Researchers identify key events that prompt cancer cells to develop resistance to lethal therapies

Researchers identify key events that prompt cancer cells to develop resistance to lethal therapies

A team of researchers led by Duke Cancer Institute has identified key events that prompt certain cancer cells to develop resistance to otherwise lethal therapies. [More]
Study reveals why older people are at higher risk for developing cancer

Study reveals why older people are at higher risk for developing cancer

Why are older people at higher risk for developing cancer? Prevailing opinion holds that, over time, your body's cells accumulate DNA damage and that eventually this damage catches up with the body in a way that causes cancer. [More]
Study reveals why older people are at increased risk for developing cancer

Study reveals why older people are at increased risk for developing cancer

Why are older people at higher risk for developing cancer? Prevailing opinion holds that, over time, your body's cells accumulate DNA damage and that eventually this damage catches up with the body in a way that causes cancer. [More]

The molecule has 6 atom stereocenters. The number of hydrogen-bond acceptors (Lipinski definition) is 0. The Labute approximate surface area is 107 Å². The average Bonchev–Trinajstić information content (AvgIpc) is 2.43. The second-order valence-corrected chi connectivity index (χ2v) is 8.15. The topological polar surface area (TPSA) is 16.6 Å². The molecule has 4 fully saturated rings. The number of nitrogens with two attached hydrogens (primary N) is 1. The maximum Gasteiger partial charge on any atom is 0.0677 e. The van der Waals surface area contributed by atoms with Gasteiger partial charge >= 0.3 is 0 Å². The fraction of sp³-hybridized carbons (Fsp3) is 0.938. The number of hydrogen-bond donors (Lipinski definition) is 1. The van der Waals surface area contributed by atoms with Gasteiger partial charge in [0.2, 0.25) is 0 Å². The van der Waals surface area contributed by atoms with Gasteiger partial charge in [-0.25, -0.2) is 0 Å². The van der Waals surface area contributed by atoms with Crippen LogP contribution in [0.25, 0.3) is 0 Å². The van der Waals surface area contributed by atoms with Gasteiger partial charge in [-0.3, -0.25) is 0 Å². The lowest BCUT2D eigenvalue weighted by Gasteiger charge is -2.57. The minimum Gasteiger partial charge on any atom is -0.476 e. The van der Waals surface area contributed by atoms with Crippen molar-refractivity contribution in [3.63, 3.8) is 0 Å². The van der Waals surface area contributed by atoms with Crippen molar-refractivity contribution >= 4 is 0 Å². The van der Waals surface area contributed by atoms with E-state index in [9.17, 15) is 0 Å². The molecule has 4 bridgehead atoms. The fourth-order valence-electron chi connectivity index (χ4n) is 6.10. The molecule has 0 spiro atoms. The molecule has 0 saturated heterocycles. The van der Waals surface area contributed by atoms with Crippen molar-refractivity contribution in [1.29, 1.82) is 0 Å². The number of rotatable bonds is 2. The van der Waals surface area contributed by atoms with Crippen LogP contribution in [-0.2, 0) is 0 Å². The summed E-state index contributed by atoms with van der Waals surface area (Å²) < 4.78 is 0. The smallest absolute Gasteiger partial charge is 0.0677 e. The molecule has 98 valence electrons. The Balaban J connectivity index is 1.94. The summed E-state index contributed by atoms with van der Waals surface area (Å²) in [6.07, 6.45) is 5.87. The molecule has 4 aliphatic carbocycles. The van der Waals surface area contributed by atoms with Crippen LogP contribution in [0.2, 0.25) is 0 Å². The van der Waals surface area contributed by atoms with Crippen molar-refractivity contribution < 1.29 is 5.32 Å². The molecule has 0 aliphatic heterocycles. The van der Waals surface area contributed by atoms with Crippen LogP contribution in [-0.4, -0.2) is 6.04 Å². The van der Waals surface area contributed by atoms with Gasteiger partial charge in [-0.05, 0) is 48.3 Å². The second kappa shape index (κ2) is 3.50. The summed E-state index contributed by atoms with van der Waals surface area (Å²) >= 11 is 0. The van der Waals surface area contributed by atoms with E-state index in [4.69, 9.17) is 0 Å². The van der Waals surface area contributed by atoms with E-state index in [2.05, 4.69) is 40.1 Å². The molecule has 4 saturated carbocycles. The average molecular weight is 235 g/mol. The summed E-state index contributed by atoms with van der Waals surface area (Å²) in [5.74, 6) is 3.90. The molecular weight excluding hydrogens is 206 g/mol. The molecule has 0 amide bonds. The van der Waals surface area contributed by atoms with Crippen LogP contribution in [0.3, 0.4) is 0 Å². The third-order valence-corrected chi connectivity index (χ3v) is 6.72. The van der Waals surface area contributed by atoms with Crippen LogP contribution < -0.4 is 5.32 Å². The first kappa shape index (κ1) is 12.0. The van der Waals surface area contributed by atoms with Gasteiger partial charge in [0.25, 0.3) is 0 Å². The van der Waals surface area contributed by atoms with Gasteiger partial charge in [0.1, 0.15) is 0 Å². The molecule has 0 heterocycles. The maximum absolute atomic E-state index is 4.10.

Novartis' JUMP study reinforces safety, efficacy of Jakavi (ruxolitinib) for myelofibrosis treatment

Novartis' JUMP study reinforces safety, efficacy of Jakavi (ruxolitinib) for myelofibrosis treatment

Novartis today announced data from the largest clinical trial of myelofibrosis patients treated with Jakavi (ruxolitinib), supporting the safety profile and efficacy benefit as measured in primary and secondary endpoints respectively. [More]
Kiadis Pharma reports positive interim data from ATIR Phase II clinical study

Kiadis Pharma reports positive interim data from ATIR Phase II clinical study